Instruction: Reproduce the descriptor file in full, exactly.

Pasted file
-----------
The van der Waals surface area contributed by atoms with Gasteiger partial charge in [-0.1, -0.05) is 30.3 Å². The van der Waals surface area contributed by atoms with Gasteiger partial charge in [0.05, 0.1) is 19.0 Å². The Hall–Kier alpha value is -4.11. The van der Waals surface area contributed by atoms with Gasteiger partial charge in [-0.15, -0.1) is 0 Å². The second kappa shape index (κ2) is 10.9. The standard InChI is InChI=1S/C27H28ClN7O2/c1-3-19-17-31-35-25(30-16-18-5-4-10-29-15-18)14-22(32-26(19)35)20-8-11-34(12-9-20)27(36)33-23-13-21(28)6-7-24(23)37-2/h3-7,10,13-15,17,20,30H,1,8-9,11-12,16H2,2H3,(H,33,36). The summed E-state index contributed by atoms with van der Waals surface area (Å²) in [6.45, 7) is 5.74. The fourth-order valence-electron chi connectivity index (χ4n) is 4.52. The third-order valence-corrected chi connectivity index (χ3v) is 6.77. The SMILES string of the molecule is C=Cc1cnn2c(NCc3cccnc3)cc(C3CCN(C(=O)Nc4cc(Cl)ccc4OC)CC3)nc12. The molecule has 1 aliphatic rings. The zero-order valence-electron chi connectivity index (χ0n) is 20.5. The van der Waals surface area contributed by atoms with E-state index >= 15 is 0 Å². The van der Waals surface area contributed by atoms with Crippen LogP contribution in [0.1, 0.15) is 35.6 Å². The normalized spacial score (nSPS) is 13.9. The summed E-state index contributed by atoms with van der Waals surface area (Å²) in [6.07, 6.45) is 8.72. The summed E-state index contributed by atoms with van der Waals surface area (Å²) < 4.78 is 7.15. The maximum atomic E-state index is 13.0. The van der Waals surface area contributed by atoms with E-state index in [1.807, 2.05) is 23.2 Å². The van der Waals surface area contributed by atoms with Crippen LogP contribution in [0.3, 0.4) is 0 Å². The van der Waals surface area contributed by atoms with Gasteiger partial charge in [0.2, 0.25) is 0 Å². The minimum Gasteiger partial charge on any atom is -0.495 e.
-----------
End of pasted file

The van der Waals surface area contributed by atoms with Gasteiger partial charge in [-0.1, -0.05) is 30.3 Å². The van der Waals surface area contributed by atoms with Gasteiger partial charge in [0.05, 0.1) is 19.0 Å². The Hall–Kier alpha value is -4.11. The van der Waals surface area contributed by atoms with Gasteiger partial charge in [-0.15, -0.1) is 0 Å². The second kappa shape index (κ2) is 10.9. The standard InChI is InChI=1S/C27H28ClN7O2/c1-3-19-17-31-35-25(30-16-18-5-4-10-29-15-18)14-22(32-26(19)35)20-8-11-34(12-9-20)27(36)33-23-13-21(28)6-7-24(23)37-2/h3-7,10,13-15,17,20,30H,1,8-9,11-12,16H2,2H3,(H,33,36). The summed E-state index contributed by atoms with van der Waals surface area (Å²) in [6.45, 7) is 5.74. The fourth-order valence-electron chi connectivity index (χ4n) is 4.52. The third-order valence-corrected chi connectivity index (χ3v) is 6.77. The SMILES string of the molecule is C=Cc1cnn2c(NCc3cccnc3)cc(C3CCN(C(=O)Nc4cc(Cl)ccc4OC)CC3)nc12. The molecule has 1 aliphatic rings. The zero-order valence-electron chi connectivity index (χ0n) is 20.5. The van der Waals surface area contributed by atoms with E-state index >= 15 is 0 Å². The van der Waals surface area contributed by atoms with Crippen LogP contribution in [0.1, 0.15) is 35.6 Å². The normalized spacial score (nSPS) is 13.9. The summed E-state index contributed by atoms with van der Waals surface area (Å²) in [6.07, 6.45) is 8.72. The summed E-state index contributed by atoms with van der Waals surface area (Å²) < 4.78 is 7.15. The maximum atomic E-state index is 13.0. The van der Waals surface area contributed by atoms with E-state index in [1.807, 2.05) is 23.2 Å². The van der Waals surface area contributed by atoms with Crippen LogP contribution in [0.3, 0.4) is 0 Å². The van der Waals surface area contributed by atoms with Gasteiger partial charge in [0.2, 0.25) is 0 Å². The minimum Gasteiger partial charge on any atom is -0.495 e.